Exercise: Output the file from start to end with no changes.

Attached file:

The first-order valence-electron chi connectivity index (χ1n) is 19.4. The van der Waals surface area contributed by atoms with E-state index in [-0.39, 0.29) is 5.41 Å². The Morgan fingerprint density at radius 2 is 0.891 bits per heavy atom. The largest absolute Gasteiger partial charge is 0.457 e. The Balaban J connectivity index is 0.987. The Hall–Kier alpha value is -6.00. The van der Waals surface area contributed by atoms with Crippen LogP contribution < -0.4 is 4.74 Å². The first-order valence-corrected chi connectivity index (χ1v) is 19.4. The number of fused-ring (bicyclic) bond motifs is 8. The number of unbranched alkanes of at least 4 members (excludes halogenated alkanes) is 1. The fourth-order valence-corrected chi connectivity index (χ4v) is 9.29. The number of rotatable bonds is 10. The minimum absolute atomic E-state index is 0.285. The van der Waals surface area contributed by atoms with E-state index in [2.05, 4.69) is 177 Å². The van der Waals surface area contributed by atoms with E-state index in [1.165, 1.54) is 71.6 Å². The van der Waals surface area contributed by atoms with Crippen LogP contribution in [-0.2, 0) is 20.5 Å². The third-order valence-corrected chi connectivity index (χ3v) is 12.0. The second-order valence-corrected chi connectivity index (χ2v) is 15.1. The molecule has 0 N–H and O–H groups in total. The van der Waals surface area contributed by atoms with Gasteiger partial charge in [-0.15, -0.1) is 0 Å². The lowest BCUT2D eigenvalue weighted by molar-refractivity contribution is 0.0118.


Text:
The first-order valence-electron chi connectivity index (χ1n) is 19.4. The van der Waals surface area contributed by atoms with E-state index in [-0.39, 0.29) is 5.41 Å². The Morgan fingerprint density at radius 2 is 0.891 bits per heavy atom. The largest absolute Gasteiger partial charge is 0.457 e. The Balaban J connectivity index is 0.987. The Hall–Kier alpha value is -6.00. The van der Waals surface area contributed by atoms with Crippen LogP contribution < -0.4 is 4.74 Å². The first-order valence-corrected chi connectivity index (χ1v) is 19.4. The number of fused-ring (bicyclic) bond motifs is 8. The number of unbranched alkanes of at least 4 members (excludes halogenated alkanes) is 1. The fourth-order valence-corrected chi connectivity index (χ4v) is 9.29. The number of rotatable bonds is 10. The minimum absolute atomic E-state index is 0.285. The van der Waals surface area contributed by atoms with E-state index in [2.05, 4.69) is 177 Å². The van der Waals surface area contributed by atoms with E-state index in [1.165, 1.54) is 71.6 Å². The van der Waals surface area contributed by atoms with Crippen LogP contribution in [-0.2, 0) is 20.5 Å². The third-order valence-corrected chi connectivity index (χ3v) is 12.0. The second-order valence-corrected chi connectivity index (χ2v) is 15.1. The molecule has 0 N–H and O–H groups in total. The van der Waals surface area contributed by atoms with Gasteiger partial charge in [-0.15, -0.1) is 0 Å². The lowest BCUT2D eigenvalue weighted by molar-refractivity contribution is 0.0118.